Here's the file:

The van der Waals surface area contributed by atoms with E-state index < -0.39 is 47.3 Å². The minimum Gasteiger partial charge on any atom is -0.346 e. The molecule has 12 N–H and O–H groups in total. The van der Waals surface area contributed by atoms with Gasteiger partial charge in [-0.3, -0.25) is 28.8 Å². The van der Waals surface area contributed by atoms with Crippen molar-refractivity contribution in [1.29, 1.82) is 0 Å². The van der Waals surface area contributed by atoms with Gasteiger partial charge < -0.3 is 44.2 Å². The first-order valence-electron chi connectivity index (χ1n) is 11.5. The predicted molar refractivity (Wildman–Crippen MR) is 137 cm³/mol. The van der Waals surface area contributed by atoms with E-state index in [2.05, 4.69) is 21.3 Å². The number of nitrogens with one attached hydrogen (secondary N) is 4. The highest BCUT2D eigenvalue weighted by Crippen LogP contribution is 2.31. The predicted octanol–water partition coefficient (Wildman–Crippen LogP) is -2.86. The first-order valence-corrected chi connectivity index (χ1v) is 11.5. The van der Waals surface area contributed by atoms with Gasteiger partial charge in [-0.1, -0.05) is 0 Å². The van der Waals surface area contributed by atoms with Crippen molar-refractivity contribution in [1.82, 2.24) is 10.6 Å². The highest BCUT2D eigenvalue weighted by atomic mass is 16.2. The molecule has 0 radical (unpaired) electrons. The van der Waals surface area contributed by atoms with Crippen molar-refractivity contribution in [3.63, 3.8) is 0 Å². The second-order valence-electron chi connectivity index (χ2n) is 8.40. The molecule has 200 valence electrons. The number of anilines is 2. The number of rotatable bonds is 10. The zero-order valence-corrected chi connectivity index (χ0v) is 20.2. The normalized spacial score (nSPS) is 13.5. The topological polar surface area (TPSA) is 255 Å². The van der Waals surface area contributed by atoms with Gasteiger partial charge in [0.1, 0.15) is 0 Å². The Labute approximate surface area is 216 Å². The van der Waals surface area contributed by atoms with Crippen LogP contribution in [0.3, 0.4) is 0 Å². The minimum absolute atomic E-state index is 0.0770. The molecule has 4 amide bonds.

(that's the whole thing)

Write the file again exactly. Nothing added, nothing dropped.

The van der Waals surface area contributed by atoms with E-state index < -0.39 is 47.3 Å². The minimum Gasteiger partial charge on any atom is -0.346 e. The molecule has 12 N–H and O–H groups in total. The van der Waals surface area contributed by atoms with Gasteiger partial charge in [-0.3, -0.25) is 28.8 Å². The van der Waals surface area contributed by atoms with Crippen molar-refractivity contribution in [1.29, 1.82) is 0 Å². The van der Waals surface area contributed by atoms with Gasteiger partial charge < -0.3 is 44.2 Å². The first-order valence-electron chi connectivity index (χ1n) is 11.5. The predicted molar refractivity (Wildman–Crippen MR) is 137 cm³/mol. The van der Waals surface area contributed by atoms with E-state index in [2.05, 4.69) is 21.3 Å². The number of nitrogens with one attached hydrogen (secondary N) is 4. The highest BCUT2D eigenvalue weighted by Crippen LogP contribution is 2.31. The predicted octanol–water partition coefficient (Wildman–Crippen LogP) is -2.86. The first-order valence-corrected chi connectivity index (χ1v) is 11.5. The van der Waals surface area contributed by atoms with Gasteiger partial charge in [-0.1, -0.05) is 0 Å². The van der Waals surface area contributed by atoms with Crippen molar-refractivity contribution in [1.82, 2.24) is 10.6 Å². The highest BCUT2D eigenvalue weighted by atomic mass is 16.2. The molecule has 0 radical (unpaired) electrons. The van der Waals surface area contributed by atoms with Crippen molar-refractivity contribution in [3.63, 3.8) is 0 Å². The second-order valence-electron chi connectivity index (χ2n) is 8.40. The molecule has 200 valence electrons. The number of anilines is 2. The number of rotatable bonds is 10. The zero-order valence-corrected chi connectivity index (χ0v) is 20.2. The normalized spacial score (nSPS) is 13.5. The topological polar surface area (TPSA) is 255 Å². The van der Waals surface area contributed by atoms with Gasteiger partial charge in [0.1, 0.15) is 0 Å². The Labute approximate surface area is 216 Å². The van der Waals surface area contributed by atoms with Crippen LogP contribution in [0.3, 0.4) is 0 Å². The minimum absolute atomic E-state index is 0.0770. The molecule has 4 amide bonds.